Building Ad Supported Media In Russia

Can a developed country with a thriving advertising market transport it to an underdeveloped country without one?

The Russian-American Media Entrepreneurship Dialogue has support from President Bush and American media groups who are seeking to build a stronger ad supported media in Russia. American groups have traveled to Russia to meet with Russian media executives and Russian President Vladimir Putin, filed a 70-page report on their progress and early this month met with Pres. Bush and National Security Adviser Condoleezza Rice to inform them of their progress.

The goal of the project is to develop a free media in Russia, because "independent media is the backbone of democracy," according to the report. But there's much more to it than that. Among the project's stated goals are three pertaining to advertising:

* The elimination or reduction of the Value Added Tax on advertising to remove a major obstacle to developing the Russian advertising market

* Placing limits on the amount of advertising that can be sold in state controlled media to increase the share available to commercial media

* Changing restrictions on the percentage of advertising that media can accept to increase the growth of competition in the open market.

"We're not trying to open the ad market in Russia for U.S. advertisers," says John Sturm, president/CEO of the Newspaper Association of America, which supports the dialogue along with the National Association of Broadcasters.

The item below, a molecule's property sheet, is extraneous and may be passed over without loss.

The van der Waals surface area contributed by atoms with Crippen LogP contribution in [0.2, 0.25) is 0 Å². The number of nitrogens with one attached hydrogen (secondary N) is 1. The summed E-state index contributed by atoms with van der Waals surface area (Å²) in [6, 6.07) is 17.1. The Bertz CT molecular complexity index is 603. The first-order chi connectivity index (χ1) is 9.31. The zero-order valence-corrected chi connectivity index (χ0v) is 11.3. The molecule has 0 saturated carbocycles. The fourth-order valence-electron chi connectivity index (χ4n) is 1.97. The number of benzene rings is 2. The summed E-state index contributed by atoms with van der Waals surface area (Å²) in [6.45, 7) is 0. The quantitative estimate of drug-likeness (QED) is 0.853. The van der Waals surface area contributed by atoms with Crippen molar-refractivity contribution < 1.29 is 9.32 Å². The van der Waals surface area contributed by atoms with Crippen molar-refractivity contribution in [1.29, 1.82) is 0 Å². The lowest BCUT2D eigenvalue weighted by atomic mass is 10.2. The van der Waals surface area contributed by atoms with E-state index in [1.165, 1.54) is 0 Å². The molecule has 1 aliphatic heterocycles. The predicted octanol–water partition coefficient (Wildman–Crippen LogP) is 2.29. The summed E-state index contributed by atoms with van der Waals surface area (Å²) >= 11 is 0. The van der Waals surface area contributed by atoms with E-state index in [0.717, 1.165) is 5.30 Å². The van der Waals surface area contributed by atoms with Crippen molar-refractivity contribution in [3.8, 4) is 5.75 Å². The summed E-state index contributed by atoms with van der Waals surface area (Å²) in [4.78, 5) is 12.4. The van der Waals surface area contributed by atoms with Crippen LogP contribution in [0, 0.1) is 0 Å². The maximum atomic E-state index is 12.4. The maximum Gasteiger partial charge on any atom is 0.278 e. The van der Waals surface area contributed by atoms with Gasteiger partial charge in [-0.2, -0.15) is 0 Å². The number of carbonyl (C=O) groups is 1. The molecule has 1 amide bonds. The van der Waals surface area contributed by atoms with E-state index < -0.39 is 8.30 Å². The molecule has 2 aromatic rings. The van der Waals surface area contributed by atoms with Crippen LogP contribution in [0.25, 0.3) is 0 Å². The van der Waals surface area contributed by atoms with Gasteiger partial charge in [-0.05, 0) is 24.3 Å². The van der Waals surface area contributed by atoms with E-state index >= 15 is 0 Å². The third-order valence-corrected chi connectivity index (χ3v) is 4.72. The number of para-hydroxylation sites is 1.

"There's a lot of steps that have to be taken before anything can flourish there. The problem is there are government subsidies to the media and value added tax and the government dominates it. It's not the Communists, but the government influence. And there's no measurement of media in Russia. All those things contribute to a lack of incentive to create a vibrant advertising market. If you can sit there and have them hand you a check, why would you go out and sell advertising. That's why we start by removing the subsidy. We have to do a bunch of things for an advertising market to flourish on its own."

Sturm traveled to Russia with RAMED in May and visited a newspaper, which had 150 reporters and two ad salesmen. One goal of the program is to boost the number of ad sellers, because ad supported media is the American model the Russians will try and copy.

Sturm doesn't know what will happen next. "The government doesn't tell us, we work it out with the Russians on the sidelines," he says. "It's largely done on the private side."

Much of the Russian media is privately owned, but it is "infantile," Sturm says, and largely undeveloped. American newspaper companies have pledged $50 million to develop an investment fund for Russian media when a model for a solid Russian media is in place.

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